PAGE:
The National Institutes of Health
Research Matters (NIH)
March 28, 2013
Autoimmune diseases arise when the immune system, which normally protects the body from invading microbes, mistakenly attacks the body's own tissues. These diseases include type 1 diabetes, inflammatory bowel diseases and multiple sclerosis. Researchers have found many genetic variants that affect the risk of developing autoimmune diseases. However, a number of environmental factors, including viral infections, smoking and low vitamin D levels, are known to trigger such diseases in susceptible people.
Immune cells called T helper 17 (Th17) cells help us fight infection, but they've also been linked with several autoimmune disorders. Th17 cells, along with other types of helper T cells, arise from naive T cells. Researchers had identified specific factors that induce the development of Th17 cells, but the downstream factors that guide and control the cells' development were largely unknown.
Several research groups-at Yale University, the Broad Institute, Harvard University, MIT, Brigham and Women's Hospital, and others-have been exploring the development of Th17 cells. Their work has been funded by several NIH components, including the National Institute of Allergy and Infectious Diseases (NIAID), National Institute of Neurological Disorders and Stroke (NINDS) and National Human Genome Research Institute (NHGRI). A trio of new papers describing their findings was published online in Nature on March 6, 2013.
A team led by Dr. Aviv Regev studied genes expressed at different time points during Th17 cell development. Computer modeling helped to identify 3 major waves of gene expression over time. They detected almost 1,300 genes involved in over 10,000 interactions, with 71 regulators. Using silicon nanowires to deliver short interfering RNA (siRNA) into naive T cells, the researchers were able to interfere with the expression of specific genes to further validate the internal network used to build Th17 cells. They validated 39 of the regulatory factors with this new technique.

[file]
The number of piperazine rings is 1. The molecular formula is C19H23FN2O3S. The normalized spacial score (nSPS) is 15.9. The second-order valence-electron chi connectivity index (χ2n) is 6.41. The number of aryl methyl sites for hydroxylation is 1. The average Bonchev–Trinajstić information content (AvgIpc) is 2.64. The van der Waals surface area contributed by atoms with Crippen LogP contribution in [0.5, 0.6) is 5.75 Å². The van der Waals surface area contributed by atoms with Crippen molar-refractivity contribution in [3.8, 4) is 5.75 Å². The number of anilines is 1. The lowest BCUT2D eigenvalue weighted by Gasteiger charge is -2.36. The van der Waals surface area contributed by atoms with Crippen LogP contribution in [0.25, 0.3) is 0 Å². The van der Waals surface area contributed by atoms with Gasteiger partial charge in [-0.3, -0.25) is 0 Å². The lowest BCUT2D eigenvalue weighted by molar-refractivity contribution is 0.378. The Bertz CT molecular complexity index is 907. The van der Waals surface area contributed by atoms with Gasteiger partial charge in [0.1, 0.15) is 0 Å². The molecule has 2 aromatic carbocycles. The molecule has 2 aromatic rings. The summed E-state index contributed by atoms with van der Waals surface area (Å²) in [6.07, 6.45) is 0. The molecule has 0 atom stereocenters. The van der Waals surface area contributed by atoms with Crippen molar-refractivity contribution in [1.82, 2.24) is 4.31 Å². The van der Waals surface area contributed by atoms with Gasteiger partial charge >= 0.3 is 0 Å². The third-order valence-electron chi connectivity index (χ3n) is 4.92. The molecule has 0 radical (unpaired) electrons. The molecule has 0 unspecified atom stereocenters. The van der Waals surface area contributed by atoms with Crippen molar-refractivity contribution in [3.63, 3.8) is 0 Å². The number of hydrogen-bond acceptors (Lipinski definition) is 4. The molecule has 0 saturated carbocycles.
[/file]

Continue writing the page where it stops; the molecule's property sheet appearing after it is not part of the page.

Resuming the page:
Using information from the network analysis, a related team led by Dr. Vijay K. Kuchroo studied gene expression in developing Th17 cells after activation of a receptor that involves the cells in autoimmunity. They identified a key protein in the cell's development called serum glucocorticoid kinase 1 (SGK1). To test its role in autoimmune disease, they examined a mouse disease that resembles human multiple sclerosis. Mice lacking SGK1 had less severe symptoms and significantly reduced rates of the disease, known as experimental autoimmune encephalomyelitis (EAE).
SGK1 is known to regulate sodium intake in other cells, raising the possibility that sodium may affect Th17 cell development. In a high-salt solution, naive T cells expressed the gene for SGK1 at increased levels, along with other genes associated with Th17 development. Mice fed a high-salt diet showed a marked increase in Th17 cells after 3 weeks. Mice on a high-salt diet also had more severe EAE than those fed a normal diet. Mice lacking SGK1, in contrast, didn't show similar increases when fed a high-salt diet.
In the third study, a group led by Dr. David Hafler discovered that increased salt concentrations boosted the development of both mouse and human naive T cells into Th17 cells. This led them to explore the molecular pathways involved in Th17 cell development. They also found that mice fed a high-salt diet developed a more severe form of EAE.
The incidence of certain autoimmune diseases in our society, including multiple sclerosis and type 1 diabetes, has been rising over recent decades. This research suggests that one factor may be that we now eat more processed foods with high levels of salt.
"It's premature to say, ‘You shouldn't eat salt because you'll get an autoimmune disease.'" Regev says. "We're putting forth an interesting hypothesis-a connection between salt and autoimmunity-that now must be tested through careful epidemiological studies in humans."
"Once we have a more nuanced understanding of the development of the pathogenic Th17 cells, we may be able to pursue ways to regulate them or their function," Kuchroo adds.
Hafler's group has begun preliminary studies to determine whether restricting salt intake can influence autoimmune disease in people. Hafler says, "I have already begun to suggest to my patients with multiple sclerosis that it may not be bad to restrict their dietary salt intake."
-by Harrison Wein, PhD